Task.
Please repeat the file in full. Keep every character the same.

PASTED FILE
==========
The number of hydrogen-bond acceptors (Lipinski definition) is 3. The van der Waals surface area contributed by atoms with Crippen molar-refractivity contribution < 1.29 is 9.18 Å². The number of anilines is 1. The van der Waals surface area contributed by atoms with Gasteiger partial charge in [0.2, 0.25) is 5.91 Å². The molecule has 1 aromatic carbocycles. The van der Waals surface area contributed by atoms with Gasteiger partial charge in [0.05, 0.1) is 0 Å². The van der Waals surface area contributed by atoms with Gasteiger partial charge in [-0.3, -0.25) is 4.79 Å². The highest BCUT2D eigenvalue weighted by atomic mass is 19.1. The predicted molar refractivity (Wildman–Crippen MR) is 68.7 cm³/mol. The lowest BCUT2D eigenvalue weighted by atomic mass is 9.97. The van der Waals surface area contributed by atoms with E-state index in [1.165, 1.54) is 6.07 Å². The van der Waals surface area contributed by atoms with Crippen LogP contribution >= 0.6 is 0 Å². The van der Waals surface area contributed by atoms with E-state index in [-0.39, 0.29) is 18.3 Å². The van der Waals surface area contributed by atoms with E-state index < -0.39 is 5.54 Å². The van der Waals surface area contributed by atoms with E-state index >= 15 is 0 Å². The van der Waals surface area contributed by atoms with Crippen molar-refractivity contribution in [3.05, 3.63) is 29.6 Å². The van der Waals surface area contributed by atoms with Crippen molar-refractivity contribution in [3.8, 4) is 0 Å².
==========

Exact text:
The number of hydrogen-bond acceptors (Lipinski definition) is 3. The van der Waals surface area contributed by atoms with Crippen molar-refractivity contribution < 1.29 is 9.18 Å². The number of anilines is 1. The van der Waals surface area contributed by atoms with Gasteiger partial charge in [0.2, 0.25) is 5.91 Å². The molecule has 1 aromatic carbocycles. The van der Waals surface area contributed by atoms with Gasteiger partial charge in [0.05, 0.1) is 0 Å². The van der Waals surface area contributed by atoms with Gasteiger partial charge in [-0.3, -0.25) is 4.79 Å². The highest BCUT2D eigenvalue weighted by atomic mass is 19.1. The predicted molar refractivity (Wildman–Crippen MR) is 68.7 cm³/mol. The lowest BCUT2D eigenvalue weighted by atomic mass is 9.97. The van der Waals surface area contributed by atoms with E-state index in [1.165, 1.54) is 6.07 Å². The van der Waals surface area contributed by atoms with Crippen LogP contribution >= 0.6 is 0 Å². The van der Waals surface area contributed by atoms with E-state index in [-0.39, 0.29) is 18.3 Å². The van der Waals surface area contributed by atoms with E-state index < -0.39 is 5.54 Å². The van der Waals surface area contributed by atoms with E-state index >= 15 is 0 Å². The van der Waals surface area contributed by atoms with Crippen molar-refractivity contribution in [3.05, 3.63) is 29.6 Å². The van der Waals surface area contributed by atoms with Crippen molar-refractivity contribution in [3.8, 4) is 0 Å².